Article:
This page is a collection of computer tools that I found helpful during my stay at the University of Basel.
Continuous color maps
To find a color map for scientific visualization that is aesthetic in color print, black-and-white safe, and does not introduce artifacts is a non-trivial task. Fortunately, this question has already been addressed, for instance in the following publications:
On his websites, Kenneth Moreland provides his articles, supplemental material, and links to related websites. Most importantly, you can download a collection of different color maps that can easily be imported in scientific plotting programs like gnuplot.
Discrete color maps
If you are just searching for a collection of different colors that fit nicely to one another, e.g. in order to color different graphs in a 2D plot, you may have a look at:
Unfortunately, the University of Basel does not provide templates for presentations and posters in LaTeX format.This .tar archive contains my personal LaTeX presentation template that can be configured according to your needs. This introductory sample presentation gives you a glimpse on the possibilities of the template.
The template mimicks the corporate design of PowerPoint presentations of the University of Basel. The main colors of the corporate design are already predefined. For legal reasons, I did not include the University logo. However, you can download it here if you are a member of the University.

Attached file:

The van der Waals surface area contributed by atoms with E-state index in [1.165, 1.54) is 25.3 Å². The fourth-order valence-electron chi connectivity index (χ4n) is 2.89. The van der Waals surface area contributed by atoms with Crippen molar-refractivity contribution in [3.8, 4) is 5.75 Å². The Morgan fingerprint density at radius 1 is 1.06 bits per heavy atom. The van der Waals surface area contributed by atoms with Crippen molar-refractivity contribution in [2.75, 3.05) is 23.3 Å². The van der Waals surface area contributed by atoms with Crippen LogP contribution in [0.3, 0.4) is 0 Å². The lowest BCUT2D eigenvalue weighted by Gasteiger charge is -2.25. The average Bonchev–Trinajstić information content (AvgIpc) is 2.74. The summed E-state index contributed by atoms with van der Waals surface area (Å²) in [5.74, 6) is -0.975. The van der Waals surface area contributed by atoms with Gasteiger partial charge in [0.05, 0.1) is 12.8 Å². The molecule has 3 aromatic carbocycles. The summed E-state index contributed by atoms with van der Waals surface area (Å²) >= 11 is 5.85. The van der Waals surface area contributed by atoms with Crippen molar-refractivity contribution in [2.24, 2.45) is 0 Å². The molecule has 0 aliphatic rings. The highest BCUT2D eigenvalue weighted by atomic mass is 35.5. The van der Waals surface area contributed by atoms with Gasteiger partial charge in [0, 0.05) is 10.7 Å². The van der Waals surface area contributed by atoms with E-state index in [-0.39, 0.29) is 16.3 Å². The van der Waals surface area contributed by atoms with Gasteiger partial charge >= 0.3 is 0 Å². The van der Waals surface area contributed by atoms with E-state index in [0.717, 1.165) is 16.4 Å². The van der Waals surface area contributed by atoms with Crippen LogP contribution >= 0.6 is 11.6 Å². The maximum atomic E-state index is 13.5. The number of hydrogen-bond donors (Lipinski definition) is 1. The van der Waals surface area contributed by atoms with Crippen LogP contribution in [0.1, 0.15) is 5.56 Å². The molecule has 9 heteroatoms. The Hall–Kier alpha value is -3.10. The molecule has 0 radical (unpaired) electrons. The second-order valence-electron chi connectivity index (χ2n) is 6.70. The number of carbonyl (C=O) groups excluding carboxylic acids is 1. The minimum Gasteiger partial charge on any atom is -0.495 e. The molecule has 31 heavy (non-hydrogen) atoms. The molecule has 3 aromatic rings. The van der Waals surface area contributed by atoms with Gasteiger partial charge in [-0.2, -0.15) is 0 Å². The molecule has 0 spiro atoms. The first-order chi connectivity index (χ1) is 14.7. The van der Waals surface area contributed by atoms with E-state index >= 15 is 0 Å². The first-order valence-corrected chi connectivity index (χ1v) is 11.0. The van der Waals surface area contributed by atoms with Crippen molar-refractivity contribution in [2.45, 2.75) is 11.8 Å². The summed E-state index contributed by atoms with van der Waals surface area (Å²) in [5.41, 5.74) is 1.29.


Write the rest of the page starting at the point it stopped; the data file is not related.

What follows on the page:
Unfortunately, the University of Basel does not provide templates for presentations and posters in LaTeX format. This .tar archive contains my personal LaTeX poster template that can be configured in many ways according to your needs. This introductory sample poster gives you a glimpse on the possibilities of the template. Except for minor adjustments, the template is mainly based on the baposter package by Brian Amberg and Reinhold Kalkhofer.
The main colors of the corporate design of the University of Basel are already predefined in the template. For legal reasons, I did not include the University logo, which however can be downloaded here if you are a member of the University.
If you are a member of NCCR QSIT, you may also use this package to create posters in the QSIT corporate design, since the QSIT background is already predefined. Again, the QSIT logo is not included.
Scientific posters can be printed at the IT services. They accept only PDF files that satisfy the PDF-X3 standard in order to ensure a successful printing process. However, if you use a presentation application or TeX to create your poster, these programs may not be able to export a PDF-X3 file directly.
A possible way to generate PDF-X3 files is to use commercial applications that allow you to save a PDF directly to the required format. Another way for linux users is to use a combination of ghostscript and pdftk to convert a PDF file to PDF-X3.
The following .tar archive contains a shell script that performs all the necessary steps for you. Except for minor changes and a bugfix, it is mostly based on a script written by A. Lode. To use it, unpack the .tar archive and install the packages ghostscript and pdftk using the package manager of your linux distribution. Type ./poster_convert.sh Name_of_the_poster.pdf and wait until a file Ready_to_print_X3_Name_of_the_poster.pdf has been generated.